Bermudan Swaption

This swaption is a mix of American and European swaption. Means, a holder can exercise this swaption on pre-decided dates. These dates are between the date of origination and maturity date.

For example, a Bermudan swaption has a maturity of 5 years. The holder and issuer agree that the holder can exercise it any one of the first four quarterly dates. This swaption is not as rigid as European swaption and not as flexible as the American swaption.

A Bermudan swaption is also more complex to value. So, like the American swaptions, experts use Black-Derman-Toy or Hull-White models to value Bermudan swaption.

Payer vs Receiver vs Bermudan vs European vs American Swaption

Differences between Payer Vs. Receiver Swaption

Payer SwaptionReceiver Swaption
The holder is the payer of the fixed interest rateThe option holder is the payer of the floating interest rate
The holder is the receiver of the floating interest rateThe holder is the receiver of the fixed rate
Holder implements contract if the fixed rate is more than the strike rateHolder implements the swaptions if the fixed interest is lower than the strike rate
Another name for it is Put swaptionAnother name for it is Call swaption

Differences between European Vs. American Vs. Bermudan Swaption

European SwaptionAmerican SwaptionBermudan Swaption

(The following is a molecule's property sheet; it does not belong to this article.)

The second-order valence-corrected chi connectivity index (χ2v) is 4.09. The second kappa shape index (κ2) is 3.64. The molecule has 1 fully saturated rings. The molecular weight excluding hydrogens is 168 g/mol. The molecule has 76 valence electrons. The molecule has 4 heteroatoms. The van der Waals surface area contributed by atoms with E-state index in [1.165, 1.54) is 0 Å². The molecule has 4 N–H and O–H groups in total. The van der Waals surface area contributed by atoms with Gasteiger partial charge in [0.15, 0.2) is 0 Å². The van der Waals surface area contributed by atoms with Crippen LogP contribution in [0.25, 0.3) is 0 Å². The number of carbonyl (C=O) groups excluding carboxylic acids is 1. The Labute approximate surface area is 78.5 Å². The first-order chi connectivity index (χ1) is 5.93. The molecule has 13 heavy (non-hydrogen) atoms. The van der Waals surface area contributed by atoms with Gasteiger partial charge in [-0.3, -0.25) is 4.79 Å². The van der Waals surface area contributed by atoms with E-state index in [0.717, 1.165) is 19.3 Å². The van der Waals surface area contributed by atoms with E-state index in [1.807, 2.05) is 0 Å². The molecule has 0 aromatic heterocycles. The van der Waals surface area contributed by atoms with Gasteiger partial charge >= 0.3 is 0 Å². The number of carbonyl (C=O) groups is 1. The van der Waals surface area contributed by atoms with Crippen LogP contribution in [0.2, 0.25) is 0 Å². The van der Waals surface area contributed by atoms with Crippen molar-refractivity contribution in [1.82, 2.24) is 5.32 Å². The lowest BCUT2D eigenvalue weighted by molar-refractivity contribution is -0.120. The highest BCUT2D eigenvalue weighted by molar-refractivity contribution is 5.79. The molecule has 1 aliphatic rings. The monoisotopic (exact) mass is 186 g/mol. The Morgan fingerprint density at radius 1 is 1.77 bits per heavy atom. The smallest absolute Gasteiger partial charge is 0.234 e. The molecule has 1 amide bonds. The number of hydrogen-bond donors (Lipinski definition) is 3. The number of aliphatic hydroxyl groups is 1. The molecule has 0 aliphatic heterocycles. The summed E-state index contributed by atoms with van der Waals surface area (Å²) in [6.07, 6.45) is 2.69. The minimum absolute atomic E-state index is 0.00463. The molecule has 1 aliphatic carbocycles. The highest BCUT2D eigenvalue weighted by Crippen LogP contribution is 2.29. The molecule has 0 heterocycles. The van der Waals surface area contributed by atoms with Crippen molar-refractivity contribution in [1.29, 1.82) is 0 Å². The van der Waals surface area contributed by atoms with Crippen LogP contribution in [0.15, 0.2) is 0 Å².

Holder can exercise the contract only at the maturity or the date of expirationThe holder can exercise this swaption on any date between the date of start of the contract and the maturity dateA holder can exercise this swaption on mutually pre-decided dates
It is less flexible for the holderThis swaption gives the holder the utmost flexibility and freedomThis swaption is not as rigid as European swaption and not as flexible as the American swaption
Experts generally use the Black valuation model for valuing the European swaptions.Experts value American swaption using Black-Derman-Toy or Hull-White modelsHere also due to increased flexibility, the  American swaption valuation techniques are used.
They are less complex to valueMost complex to valueRelatively less complex to value than American swaption

Final Words

Despite minor differences between Payer vs Receiver vs Bermudan vs European vs American swaptions, all these swaptions are popular among investors. A point to note is that a Payer or Receiver swaptions can either be Bermudan or European or American Swaption. Similarly, a Bermudan, European, and American Swaption can either be Payer or Receiver.

It is to be noted that a swaption is a derivative terminology. It is basically an option or extension of any swap agreement. Though normally it is linked with interest rate swaps, however, there are many other types of swaps that are also traded in the market. These are like stock swaps, commodity swaps, currency swaps, etc

References
https://blog.quantinsti.com/swaption/ https://corporatefinanceinstitute.com/resources/knowledge/trading-investing/swaption/ https://investexcel.net/european-swaption-excel/ https://www.investopedia.com/terms/s/swaption.as
Last updated on : November 3rd, 2020